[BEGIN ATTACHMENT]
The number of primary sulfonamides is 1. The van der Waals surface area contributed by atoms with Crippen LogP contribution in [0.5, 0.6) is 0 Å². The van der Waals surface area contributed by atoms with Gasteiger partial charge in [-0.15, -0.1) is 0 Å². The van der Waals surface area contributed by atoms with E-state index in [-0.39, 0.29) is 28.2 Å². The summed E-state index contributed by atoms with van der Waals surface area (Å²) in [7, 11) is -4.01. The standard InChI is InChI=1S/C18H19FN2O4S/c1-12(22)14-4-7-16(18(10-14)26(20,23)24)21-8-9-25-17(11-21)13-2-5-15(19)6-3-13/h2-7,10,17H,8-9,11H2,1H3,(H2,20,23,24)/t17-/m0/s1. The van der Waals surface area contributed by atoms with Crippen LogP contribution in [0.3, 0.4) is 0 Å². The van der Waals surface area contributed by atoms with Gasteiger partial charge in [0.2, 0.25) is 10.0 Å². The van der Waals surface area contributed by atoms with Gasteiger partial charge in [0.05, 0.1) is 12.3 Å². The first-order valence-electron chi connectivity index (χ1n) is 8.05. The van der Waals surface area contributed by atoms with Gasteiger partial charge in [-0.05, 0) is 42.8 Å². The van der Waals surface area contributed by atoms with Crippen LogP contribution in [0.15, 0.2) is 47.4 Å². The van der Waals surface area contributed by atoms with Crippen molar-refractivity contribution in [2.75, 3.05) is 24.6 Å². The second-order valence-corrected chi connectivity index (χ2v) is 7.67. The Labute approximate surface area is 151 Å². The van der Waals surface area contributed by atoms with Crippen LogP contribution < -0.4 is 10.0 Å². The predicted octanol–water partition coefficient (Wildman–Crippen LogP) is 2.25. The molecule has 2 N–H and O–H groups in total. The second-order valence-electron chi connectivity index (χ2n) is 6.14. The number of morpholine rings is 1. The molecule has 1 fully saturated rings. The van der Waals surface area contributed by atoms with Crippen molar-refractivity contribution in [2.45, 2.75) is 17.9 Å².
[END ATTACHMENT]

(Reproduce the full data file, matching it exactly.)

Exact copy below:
The number of primary sulfonamides is 1. The van der Waals surface area contributed by atoms with Crippen LogP contribution in [0.5, 0.6) is 0 Å². The van der Waals surface area contributed by atoms with Gasteiger partial charge in [-0.15, -0.1) is 0 Å². The van der Waals surface area contributed by atoms with E-state index in [-0.39, 0.29) is 28.2 Å². The summed E-state index contributed by atoms with van der Waals surface area (Å²) in [7, 11) is -4.01. The standard InChI is InChI=1S/C18H19FN2O4S/c1-12(22)14-4-7-16(18(10-14)26(20,23)24)21-8-9-25-17(11-21)13-2-5-15(19)6-3-13/h2-7,10,17H,8-9,11H2,1H3,(H2,20,23,24)/t17-/m0/s1. The van der Waals surface area contributed by atoms with Crippen LogP contribution in [0.3, 0.4) is 0 Å². The van der Waals surface area contributed by atoms with Gasteiger partial charge in [0.2, 0.25) is 10.0 Å². The van der Waals surface area contributed by atoms with Gasteiger partial charge in [0.05, 0.1) is 12.3 Å². The first-order valence-electron chi connectivity index (χ1n) is 8.05. The van der Waals surface area contributed by atoms with Gasteiger partial charge in [-0.05, 0) is 42.8 Å². The van der Waals surface area contributed by atoms with Crippen LogP contribution in [0.15, 0.2) is 47.4 Å². The van der Waals surface area contributed by atoms with Crippen molar-refractivity contribution in [2.75, 3.05) is 24.6 Å². The second-order valence-corrected chi connectivity index (χ2v) is 7.67. The Labute approximate surface area is 151 Å². The van der Waals surface area contributed by atoms with Crippen LogP contribution < -0.4 is 10.0 Å². The predicted octanol–water partition coefficient (Wildman–Crippen LogP) is 2.25. The molecule has 2 N–H and O–H groups in total. The second-order valence-electron chi connectivity index (χ2n) is 6.14. The number of morpholine rings is 1. The molecule has 1 fully saturated rings. The van der Waals surface area contributed by atoms with Crippen molar-refractivity contribution in [2.45, 2.75) is 17.9 Å².